For non-driver positions, current regulations standardize certain aspects of child restraint installation, and in some cases, the spatial compatibility between these systems and the vehicle interior. Typically, the location and arrangement of anchorages are defined with respect to fixed seating positions and reference points. This ensures any given child restraint system can be used in the widest possible range of vehicles, and that child restraint can be tested in a laboratory in the same way they are used in the real world. However, AV publicity often touts the potential for alternative and/or flexible seating layouts. Being freed of the constraints of a driver sitting in a certain seat with certain controls, interiors have been creatively reimagined. A volunteer study by Jorlöv et al. (2017) found a preference for a “living room” layout with the front seats rotated between 90° and 180°. In the U.S., NHTSA has said that it is currently studying the ramifications of non-traditional configurations like campfire and lay-down seating (Federal Register, Vol. 85, No. 61/March 30, 2020, p. 17627).


Considerations for Child Restraint Configurations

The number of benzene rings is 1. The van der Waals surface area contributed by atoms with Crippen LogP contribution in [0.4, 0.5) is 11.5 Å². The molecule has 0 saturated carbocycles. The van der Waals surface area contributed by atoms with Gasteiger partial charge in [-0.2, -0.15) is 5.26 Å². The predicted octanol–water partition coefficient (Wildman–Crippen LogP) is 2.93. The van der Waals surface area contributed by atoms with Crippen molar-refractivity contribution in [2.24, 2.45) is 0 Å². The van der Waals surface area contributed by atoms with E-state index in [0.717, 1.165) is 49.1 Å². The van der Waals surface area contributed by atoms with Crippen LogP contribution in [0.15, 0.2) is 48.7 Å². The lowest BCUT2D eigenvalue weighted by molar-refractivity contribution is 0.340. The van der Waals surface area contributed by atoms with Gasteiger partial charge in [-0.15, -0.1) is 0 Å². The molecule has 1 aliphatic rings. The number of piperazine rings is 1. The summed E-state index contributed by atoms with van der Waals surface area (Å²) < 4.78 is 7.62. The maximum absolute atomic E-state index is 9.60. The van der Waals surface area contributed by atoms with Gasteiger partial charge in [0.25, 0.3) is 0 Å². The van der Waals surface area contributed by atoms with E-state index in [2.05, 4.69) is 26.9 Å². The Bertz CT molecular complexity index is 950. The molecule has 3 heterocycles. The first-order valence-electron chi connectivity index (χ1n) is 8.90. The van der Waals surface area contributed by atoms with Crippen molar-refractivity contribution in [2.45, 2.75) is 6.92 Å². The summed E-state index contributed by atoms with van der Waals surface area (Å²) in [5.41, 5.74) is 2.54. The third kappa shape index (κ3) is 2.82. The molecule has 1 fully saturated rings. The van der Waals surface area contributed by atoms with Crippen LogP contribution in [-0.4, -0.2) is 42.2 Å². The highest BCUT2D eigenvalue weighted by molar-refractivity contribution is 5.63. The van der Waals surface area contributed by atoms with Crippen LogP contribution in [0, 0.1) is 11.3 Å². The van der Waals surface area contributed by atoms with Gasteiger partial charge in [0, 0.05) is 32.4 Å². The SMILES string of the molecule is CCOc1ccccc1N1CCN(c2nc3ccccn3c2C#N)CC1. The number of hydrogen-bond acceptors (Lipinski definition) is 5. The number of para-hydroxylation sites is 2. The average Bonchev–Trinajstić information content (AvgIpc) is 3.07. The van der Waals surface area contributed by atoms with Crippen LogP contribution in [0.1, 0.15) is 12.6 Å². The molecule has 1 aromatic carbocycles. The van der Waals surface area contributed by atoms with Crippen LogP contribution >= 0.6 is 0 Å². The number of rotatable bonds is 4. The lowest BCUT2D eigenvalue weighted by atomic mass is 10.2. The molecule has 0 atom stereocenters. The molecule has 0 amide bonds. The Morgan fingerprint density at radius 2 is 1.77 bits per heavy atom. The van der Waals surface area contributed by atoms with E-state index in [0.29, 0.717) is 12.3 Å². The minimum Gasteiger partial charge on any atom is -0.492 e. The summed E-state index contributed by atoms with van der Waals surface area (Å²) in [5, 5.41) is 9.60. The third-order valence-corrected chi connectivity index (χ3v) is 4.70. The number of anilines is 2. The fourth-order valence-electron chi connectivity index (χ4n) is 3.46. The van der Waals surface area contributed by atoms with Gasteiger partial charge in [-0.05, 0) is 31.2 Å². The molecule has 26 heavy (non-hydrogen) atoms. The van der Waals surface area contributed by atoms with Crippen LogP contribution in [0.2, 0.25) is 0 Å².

Today, child restraints are certified to protect children when installed on a forward-facing vehicle seat only. A rear-facing vehicle seat, typical of a living room layout, would change the orientation of the child restraint from that it was tested and certified for. Naturally, it would be particularly unsafe for a young child to travel in a rear-facing child restraint that is actually forward-facing or side-facing (i.e., because the vehicle seat does not face forward). Similarly, a forward-facing vehicle seat capable of rotation may put the child restraint out of position with respect to vehicle anchorages or interior surfaces that are essential to its proper installation. Therefore, any shift toward non-traditional seating configurations would need to be reflected not only in vehicle regulations but coordinated with child restraint system regulations, as well. Any move toward vehicle interior variability and/or flexibility would require careful planning for children in order to ensure that compatible child restraint options are ample and readily available. In addition, it should consider the implications of different kinds of crashes. For example, if a child is able to be seated towards the front of the vehicle, they are more vulnerable because front collisions are more dangerous.